Nocturne in Black and Gold


This painting depicts a night scene filled with fireworks, expressing dark tones and a sense of mystery. The painting uses somber colors to create an uneasy and ominous feeling, full of chaos. This atmosphere resonates with the theme of "The Macabre" as well as Edgar Allan Poe's poem, "The Raven". The atmosphere within "The Raven" is full of darkness as the narrator emphasizes themes of obsession and despair. The raven within the poem itself becomes a symbol of death and mourning, emphasizing the feeling of darkness within the poem and the painting.

The poem, states, "Once upon a midnight dreary, while I pondered, weak and weary" and "And the silken, sad, uncertain rustling of each purple curtain/Thrilled me-filled me with fantastic terrors never felt before." This quote evokes an ominous atmosphere and creates a feeling of sadness throughout the poem. The poem also states the word, "Nevermore." The repetition of this word emphasizes the sense of despair and impending doom throughout the poem. This emphasizes the theme of "The Macabre" present in both the poem and the painting.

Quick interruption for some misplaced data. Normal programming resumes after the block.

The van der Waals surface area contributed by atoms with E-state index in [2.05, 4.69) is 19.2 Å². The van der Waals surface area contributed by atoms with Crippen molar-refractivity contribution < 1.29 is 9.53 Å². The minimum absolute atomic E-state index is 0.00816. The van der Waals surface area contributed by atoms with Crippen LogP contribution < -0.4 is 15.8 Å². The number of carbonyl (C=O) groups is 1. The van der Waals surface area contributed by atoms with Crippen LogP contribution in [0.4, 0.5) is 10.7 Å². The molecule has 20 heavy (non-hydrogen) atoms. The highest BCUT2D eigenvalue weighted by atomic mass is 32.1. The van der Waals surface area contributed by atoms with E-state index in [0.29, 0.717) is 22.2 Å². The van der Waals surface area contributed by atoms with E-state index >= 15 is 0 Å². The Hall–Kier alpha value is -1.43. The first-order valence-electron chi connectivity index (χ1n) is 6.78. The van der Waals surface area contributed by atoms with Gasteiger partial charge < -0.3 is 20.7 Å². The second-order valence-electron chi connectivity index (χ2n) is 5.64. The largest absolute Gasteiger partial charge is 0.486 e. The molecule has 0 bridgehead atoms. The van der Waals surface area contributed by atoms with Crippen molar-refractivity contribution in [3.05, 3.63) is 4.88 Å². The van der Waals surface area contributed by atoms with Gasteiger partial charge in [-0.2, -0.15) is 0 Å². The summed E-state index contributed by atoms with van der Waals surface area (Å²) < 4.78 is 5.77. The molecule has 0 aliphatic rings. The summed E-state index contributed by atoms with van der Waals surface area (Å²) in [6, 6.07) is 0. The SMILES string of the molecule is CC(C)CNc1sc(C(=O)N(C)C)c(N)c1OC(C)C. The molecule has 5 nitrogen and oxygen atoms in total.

Lorine Pruette states in their article, "A Psycho-Analytical Study of Edgar Allan Poe,' "It was not merely the thought of death which obsessed the poet, but death in all its details and in its visible symbol, the casket of death." This quote emphasizes the significance of death within the poem. This emphasis expresses the atmospheric ominousness present throughout the poem, as well as the eerie and doom-ridden feelings present in the poem and the chaos within the painting. 

Works Cited

“Nocturne in Black and Gold – the Falling Rocket.” Wikipedia, Wikimedia Foundation, 27 Dec. 2023,

“Nocturne in Black and Gold, the Falling Rocket.” Encyclopædia Britannica, Encyclopædia Britannica, inc., Accessed 2 May 2024.

Pruette, Lorine. “A Psycho-Analytical Study of Edgar Allan Poe.” The American Journal of Psychology, vol. 31, no. 4, 1920, pp. 370–402. JSTOR, Accessed 3 May 2024.

Poe, Edgar Allan. “The Raven by Edgar Allan Poe.” Poetry Foundation, Poetry Foundation, Accessed 3 May 2024.

Associated Place(s)


  • James McNeill

Image Date: